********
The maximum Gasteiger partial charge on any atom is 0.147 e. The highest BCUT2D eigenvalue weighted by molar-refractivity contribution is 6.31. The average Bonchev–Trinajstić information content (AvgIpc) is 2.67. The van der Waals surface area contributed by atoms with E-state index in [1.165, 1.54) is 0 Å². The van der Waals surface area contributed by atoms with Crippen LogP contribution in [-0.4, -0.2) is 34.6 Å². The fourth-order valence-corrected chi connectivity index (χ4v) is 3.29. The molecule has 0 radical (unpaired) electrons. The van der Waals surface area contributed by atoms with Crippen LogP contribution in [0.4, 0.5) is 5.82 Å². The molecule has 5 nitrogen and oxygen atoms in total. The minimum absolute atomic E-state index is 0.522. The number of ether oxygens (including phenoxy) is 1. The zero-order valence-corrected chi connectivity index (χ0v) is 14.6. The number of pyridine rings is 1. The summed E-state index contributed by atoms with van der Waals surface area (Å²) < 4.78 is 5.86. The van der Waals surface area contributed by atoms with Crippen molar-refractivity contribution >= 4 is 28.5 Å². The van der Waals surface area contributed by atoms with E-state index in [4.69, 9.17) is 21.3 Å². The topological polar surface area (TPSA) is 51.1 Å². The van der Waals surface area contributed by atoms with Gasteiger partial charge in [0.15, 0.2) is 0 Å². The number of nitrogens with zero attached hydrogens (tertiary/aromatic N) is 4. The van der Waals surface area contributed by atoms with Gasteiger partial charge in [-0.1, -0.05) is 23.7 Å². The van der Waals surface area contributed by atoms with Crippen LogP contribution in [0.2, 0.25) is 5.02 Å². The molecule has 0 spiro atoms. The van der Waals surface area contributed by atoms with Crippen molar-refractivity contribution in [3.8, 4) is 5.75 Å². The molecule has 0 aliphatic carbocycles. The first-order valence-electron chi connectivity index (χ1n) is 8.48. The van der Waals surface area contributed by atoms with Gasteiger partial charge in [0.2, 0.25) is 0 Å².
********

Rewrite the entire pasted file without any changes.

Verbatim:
The maximum Gasteiger partial charge on any atom is 0.147 e. The highest BCUT2D eigenvalue weighted by molar-refractivity contribution is 6.31. The average Bonchev–Trinajstić information content (AvgIpc) is 2.67. The van der Waals surface area contributed by atoms with E-state index in [1.165, 1.54) is 0 Å². The van der Waals surface area contributed by atoms with Crippen LogP contribution in [-0.4, -0.2) is 34.6 Å². The fourth-order valence-corrected chi connectivity index (χ4v) is 3.29. The molecule has 0 radical (unpaired) electrons. The van der Waals surface area contributed by atoms with Crippen LogP contribution in [0.4, 0.5) is 5.82 Å². The molecule has 5 nitrogen and oxygen atoms in total. The minimum absolute atomic E-state index is 0.522. The number of ether oxygens (including phenoxy) is 1. The zero-order valence-corrected chi connectivity index (χ0v) is 14.6. The number of pyridine rings is 1. The summed E-state index contributed by atoms with van der Waals surface area (Å²) < 4.78 is 5.86. The van der Waals surface area contributed by atoms with Crippen molar-refractivity contribution >= 4 is 28.5 Å². The van der Waals surface area contributed by atoms with E-state index in [4.69, 9.17) is 21.3 Å². The topological polar surface area (TPSA) is 51.1 Å². The van der Waals surface area contributed by atoms with Gasteiger partial charge in [0.15, 0.2) is 0 Å². The number of nitrogens with zero attached hydrogens (tertiary/aromatic N) is 4. The van der Waals surface area contributed by atoms with Gasteiger partial charge in [-0.1, -0.05) is 23.7 Å². The van der Waals surface area contributed by atoms with Crippen LogP contribution in [0.2, 0.25) is 5.02 Å². The molecule has 0 spiro atoms. The van der Waals surface area contributed by atoms with Crippen molar-refractivity contribution in [3.8, 4) is 5.75 Å². The molecule has 0 aliphatic carbocycles. The first-order valence-electron chi connectivity index (χ1n) is 8.48. The van der Waals surface area contributed by atoms with Gasteiger partial charge in [0.2, 0.25) is 0 Å².